Portrait of Colonel Robert Rede 1898

TEAGUE, Violet Helen Evangeline

Registration number



TEAGUE, Violet Helen Evangeline


Portrait of Colonel Robert Rede

Production date



oil on canvas

Dimensions (H x W x D)

173 x 132 cm


l.l. corner, in white, [Violet Teague]; to the right of this, in black, [Violet Teague 1898]

Credit line

Presented by Mrs Lionel Teague (sister-in-law of the artist and daughter of the sitter), 1955
City of Melbourne Art and Heritage Collection


Portraits, Colonel Robert Rede, VAS Exhibition, 1900


Colonel Robert Rede was the Goldfields Commissioner in Ballarat at the time of the Eureka Stockade. By enforcing licence hunts he initiated the confrontation between miners and government representatives that resulted in the storming of the stockade in December 1854. Rede was removed from Ballarat when the government’s victory became a moral defeat and his safety was threatened by angry miners. He became Sheriff of Melbourne in 1877 and was later promoted to second-in-command of the Colony of Victoria.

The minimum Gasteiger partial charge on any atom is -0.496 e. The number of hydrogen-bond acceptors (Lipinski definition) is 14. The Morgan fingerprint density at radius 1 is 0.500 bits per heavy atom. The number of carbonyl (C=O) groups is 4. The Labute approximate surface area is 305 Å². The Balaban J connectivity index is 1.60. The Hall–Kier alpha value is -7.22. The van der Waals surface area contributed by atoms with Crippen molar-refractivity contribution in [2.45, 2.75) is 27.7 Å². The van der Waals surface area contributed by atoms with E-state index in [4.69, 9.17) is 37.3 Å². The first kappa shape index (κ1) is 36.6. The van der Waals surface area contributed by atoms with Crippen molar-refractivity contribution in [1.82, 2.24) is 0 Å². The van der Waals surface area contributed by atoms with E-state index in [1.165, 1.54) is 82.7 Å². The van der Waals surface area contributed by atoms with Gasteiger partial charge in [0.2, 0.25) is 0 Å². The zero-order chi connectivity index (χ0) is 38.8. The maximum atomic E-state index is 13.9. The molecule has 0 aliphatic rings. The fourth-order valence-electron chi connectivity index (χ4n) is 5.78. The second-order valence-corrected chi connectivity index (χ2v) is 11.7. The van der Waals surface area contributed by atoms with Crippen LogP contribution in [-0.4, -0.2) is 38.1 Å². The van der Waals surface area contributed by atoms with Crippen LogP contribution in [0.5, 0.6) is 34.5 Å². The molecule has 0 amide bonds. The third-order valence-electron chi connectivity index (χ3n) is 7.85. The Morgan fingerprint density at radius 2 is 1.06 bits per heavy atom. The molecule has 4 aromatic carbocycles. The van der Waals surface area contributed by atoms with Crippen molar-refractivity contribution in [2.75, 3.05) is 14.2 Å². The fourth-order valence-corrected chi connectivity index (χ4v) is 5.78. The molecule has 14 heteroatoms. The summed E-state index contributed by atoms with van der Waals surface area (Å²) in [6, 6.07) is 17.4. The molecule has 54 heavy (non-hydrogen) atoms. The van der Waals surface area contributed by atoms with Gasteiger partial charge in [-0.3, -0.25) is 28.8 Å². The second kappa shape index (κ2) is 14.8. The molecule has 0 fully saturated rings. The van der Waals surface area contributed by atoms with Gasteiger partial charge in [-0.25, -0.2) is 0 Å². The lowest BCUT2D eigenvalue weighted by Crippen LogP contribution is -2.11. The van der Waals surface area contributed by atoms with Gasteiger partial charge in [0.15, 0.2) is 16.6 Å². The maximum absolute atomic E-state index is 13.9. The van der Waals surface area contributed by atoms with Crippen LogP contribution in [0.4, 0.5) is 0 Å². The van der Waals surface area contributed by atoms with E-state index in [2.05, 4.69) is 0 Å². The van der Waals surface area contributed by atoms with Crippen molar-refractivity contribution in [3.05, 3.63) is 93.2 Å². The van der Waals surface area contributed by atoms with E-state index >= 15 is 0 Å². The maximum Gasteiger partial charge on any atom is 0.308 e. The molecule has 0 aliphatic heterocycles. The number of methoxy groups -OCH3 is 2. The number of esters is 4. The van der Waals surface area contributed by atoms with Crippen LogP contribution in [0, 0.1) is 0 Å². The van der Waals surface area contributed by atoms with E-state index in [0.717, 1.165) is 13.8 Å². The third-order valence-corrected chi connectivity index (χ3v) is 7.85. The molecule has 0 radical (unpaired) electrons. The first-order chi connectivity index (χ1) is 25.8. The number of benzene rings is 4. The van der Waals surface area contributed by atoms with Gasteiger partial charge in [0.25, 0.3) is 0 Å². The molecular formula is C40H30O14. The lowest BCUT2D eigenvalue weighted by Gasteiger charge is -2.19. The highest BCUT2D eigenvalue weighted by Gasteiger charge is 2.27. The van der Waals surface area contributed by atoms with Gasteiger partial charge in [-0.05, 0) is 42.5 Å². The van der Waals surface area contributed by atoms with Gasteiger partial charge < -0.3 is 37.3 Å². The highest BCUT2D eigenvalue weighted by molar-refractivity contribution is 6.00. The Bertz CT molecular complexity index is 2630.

Violet Teague (1872-1951) was born in Melbourne and travelled to Europe to study portraiture and printmaking, where she was awarded medals at the Panama Exhibition and the Paris Salon and exhibited at the Royal Academy in London. She produced the first Japanese style wood block prints in Australia, pioneered children’s book illustrations, and painted a number of religious altarpieces including Anzac Christmas in St Paul’s Cathedral. She is best known for her sophisticated, full-length portraits of friends and family. Colonel Robert Rede was a friend of her father.

This portrait was included in a major retrospective of her work, The Art of Violet Teague, which toured Victoria and NSW in 2000. It was originally shown at the Victorian Artists Society exhibition in 1900.